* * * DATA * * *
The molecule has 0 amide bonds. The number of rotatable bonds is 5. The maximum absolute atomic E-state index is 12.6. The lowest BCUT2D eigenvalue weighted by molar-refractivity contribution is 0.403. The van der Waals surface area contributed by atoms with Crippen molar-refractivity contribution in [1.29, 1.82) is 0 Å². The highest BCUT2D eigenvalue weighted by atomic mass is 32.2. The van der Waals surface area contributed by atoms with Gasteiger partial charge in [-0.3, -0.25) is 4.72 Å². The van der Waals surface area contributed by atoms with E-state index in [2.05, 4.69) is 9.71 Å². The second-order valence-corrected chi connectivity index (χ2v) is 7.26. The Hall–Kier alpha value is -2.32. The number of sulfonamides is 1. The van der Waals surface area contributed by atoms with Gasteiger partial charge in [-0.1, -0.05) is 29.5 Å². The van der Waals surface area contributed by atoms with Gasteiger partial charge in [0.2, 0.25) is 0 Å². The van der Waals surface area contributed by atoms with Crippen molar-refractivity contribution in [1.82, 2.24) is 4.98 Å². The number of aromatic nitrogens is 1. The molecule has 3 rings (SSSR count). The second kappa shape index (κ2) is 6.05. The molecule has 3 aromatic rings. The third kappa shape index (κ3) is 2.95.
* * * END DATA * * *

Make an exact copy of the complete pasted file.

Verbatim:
The molecule has 0 amide bonds. The number of rotatable bonds is 5. The maximum absolute atomic E-state index is 12.6. The lowest BCUT2D eigenvalue weighted by molar-refractivity contribution is 0.403. The van der Waals surface area contributed by atoms with Crippen molar-refractivity contribution in [1.29, 1.82) is 0 Å². The highest BCUT2D eigenvalue weighted by atomic mass is 32.2. The van der Waals surface area contributed by atoms with Gasteiger partial charge in [-0.3, -0.25) is 4.72 Å². The van der Waals surface area contributed by atoms with E-state index in [2.05, 4.69) is 9.71 Å². The second-order valence-corrected chi connectivity index (χ2v) is 7.26. The Hall–Kier alpha value is -2.32. The number of sulfonamides is 1. The van der Waals surface area contributed by atoms with Gasteiger partial charge in [-0.1, -0.05) is 29.5 Å². The van der Waals surface area contributed by atoms with Gasteiger partial charge in [0.2, 0.25) is 0 Å². The van der Waals surface area contributed by atoms with Crippen molar-refractivity contribution in [1.82, 2.24) is 4.98 Å². The number of aromatic nitrogens is 1. The molecule has 3 rings (SSSR count). The second kappa shape index (κ2) is 6.05. The molecule has 3 aromatic rings. The third kappa shape index (κ3) is 2.95.